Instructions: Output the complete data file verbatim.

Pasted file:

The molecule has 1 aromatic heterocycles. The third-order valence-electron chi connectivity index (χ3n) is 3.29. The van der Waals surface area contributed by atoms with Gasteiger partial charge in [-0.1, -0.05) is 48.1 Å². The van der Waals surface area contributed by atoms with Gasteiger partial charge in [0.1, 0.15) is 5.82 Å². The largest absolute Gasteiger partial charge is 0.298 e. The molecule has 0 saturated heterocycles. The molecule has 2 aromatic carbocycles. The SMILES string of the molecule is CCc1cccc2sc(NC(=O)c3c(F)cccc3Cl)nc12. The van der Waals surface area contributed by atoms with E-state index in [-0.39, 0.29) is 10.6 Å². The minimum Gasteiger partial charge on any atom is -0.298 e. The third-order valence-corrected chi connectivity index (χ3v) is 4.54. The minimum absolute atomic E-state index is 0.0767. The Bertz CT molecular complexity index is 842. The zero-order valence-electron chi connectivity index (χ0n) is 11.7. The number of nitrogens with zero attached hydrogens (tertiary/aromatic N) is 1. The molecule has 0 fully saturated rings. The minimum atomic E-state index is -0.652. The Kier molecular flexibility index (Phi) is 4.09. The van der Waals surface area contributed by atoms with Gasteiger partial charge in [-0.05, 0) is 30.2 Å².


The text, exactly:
The molecule has 1 aromatic heterocycles. The third-order valence-electron chi connectivity index (χ3n) is 3.29. The van der Waals surface area contributed by atoms with Gasteiger partial charge in [-0.1, -0.05) is 48.1 Å². The van der Waals surface area contributed by atoms with Gasteiger partial charge in [0.1, 0.15) is 5.82 Å². The largest absolute Gasteiger partial charge is 0.298 e. The molecule has 0 saturated heterocycles. The molecule has 2 aromatic carbocycles. The SMILES string of the molecule is CCc1cccc2sc(NC(=O)c3c(F)cccc3Cl)nc12. The van der Waals surface area contributed by atoms with E-state index in [-0.39, 0.29) is 10.6 Å². The minimum Gasteiger partial charge on any atom is -0.298 e. The third-order valence-corrected chi connectivity index (χ3v) is 4.54. The minimum absolute atomic E-state index is 0.0767. The Bertz CT molecular complexity index is 842. The zero-order valence-electron chi connectivity index (χ0n) is 11.7. The number of nitrogens with zero attached hydrogens (tertiary/aromatic N) is 1. The molecule has 0 fully saturated rings. The minimum atomic E-state index is -0.652. The Kier molecular flexibility index (Phi) is 4.09. The van der Waals surface area contributed by atoms with Gasteiger partial charge in [-0.05, 0) is 30.2 Å².